Post-exercise respirometry underestimates maximum metabolic rate in juvenile salmon

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Conservation Physiology






Climate change, metabolic scope, oxygen uptake, ram ventilation, thermal biology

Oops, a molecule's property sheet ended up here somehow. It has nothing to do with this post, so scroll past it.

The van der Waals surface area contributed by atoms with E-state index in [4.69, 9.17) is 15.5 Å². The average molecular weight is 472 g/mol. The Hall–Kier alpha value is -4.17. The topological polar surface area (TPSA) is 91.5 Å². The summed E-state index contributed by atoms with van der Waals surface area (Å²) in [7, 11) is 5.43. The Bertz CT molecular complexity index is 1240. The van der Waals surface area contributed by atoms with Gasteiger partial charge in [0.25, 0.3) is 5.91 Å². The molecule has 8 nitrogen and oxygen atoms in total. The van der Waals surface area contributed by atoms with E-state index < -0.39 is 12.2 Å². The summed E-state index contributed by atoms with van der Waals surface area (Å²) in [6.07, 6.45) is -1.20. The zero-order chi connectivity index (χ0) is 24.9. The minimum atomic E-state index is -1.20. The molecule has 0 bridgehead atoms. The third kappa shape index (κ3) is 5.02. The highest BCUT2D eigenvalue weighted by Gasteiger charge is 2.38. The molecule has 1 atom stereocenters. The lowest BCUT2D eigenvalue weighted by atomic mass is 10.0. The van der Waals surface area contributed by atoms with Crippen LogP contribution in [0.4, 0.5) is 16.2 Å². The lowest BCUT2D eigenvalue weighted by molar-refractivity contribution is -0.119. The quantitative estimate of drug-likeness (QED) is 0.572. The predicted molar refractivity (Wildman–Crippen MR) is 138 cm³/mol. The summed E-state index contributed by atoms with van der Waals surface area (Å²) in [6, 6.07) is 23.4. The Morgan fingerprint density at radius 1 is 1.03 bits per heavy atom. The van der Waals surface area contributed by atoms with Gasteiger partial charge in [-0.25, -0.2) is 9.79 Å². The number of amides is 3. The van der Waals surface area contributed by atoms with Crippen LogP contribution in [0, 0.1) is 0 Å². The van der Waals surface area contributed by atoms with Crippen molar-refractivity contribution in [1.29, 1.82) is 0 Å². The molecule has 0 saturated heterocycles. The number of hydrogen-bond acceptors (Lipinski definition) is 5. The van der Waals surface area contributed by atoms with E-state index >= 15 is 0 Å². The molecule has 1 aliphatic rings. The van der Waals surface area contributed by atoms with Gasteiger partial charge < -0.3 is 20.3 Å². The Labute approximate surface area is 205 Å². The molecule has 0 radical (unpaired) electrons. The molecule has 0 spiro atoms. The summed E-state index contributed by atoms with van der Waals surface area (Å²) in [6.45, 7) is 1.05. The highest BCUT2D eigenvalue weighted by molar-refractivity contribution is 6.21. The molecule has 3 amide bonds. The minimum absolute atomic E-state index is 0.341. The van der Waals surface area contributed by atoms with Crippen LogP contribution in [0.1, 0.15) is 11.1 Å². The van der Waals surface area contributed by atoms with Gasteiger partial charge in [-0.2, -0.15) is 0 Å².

Experimental biologists now routinely quantify maximum metabolic rate (MMR) in fishes using respirometry, often with the goal of calculating aerobic scope and answering important ecological and evolutionary questions. Methods used for estimating MMR vary considerably, with the two most common methods being (i) the 'chase method', where fish are manually chased to exhaustion and immediately sealed into a respirometer for post-exercise measurement of oxygen consumption rate (MO2), and (ii) the 'swim tunnel method', whereby MO2 is measured while the fish swims at high speed in a swim tunnel respirometer. In this study, we compared estimates for MMR made using a 3-min exhaustive chase (followed by measurement of MO2 in a static respirometer) versus those made via maximal swimming in a swim tunnel respirometer. We made a total of 134 estimates of MMR using the two methods with juveniles of two salmonids (Atlantic salmon Salmo salar and Chinook salmon Oncorhynchus tshawytscha) across a 6°C temperature range. We found that the chase method underestimated 'true' MMR (based on the swim tunnel method) by ca. 20% in these species. The gap in MMR estimates between the two methods was not significantly affected by temperature (range of ca. 15-21°C) nor was it affected by body mass (overall range of 53.5-236 g). Our data support some previous studies that have suggested the use of a swim tunnel respirometer generates markedly higher estimates of MMR than does the chase method, at least for species in which a swim tunnel respirometer is viable (e.g. 'athletic' ram ventilating fishes). We recommend that the chase method could be used as a 'proxy' (i.e. with a correction factor) for MMR in future studies if supported by a species-specific calibration with a relevant range of temperatures, body sizes or other covariates of interest.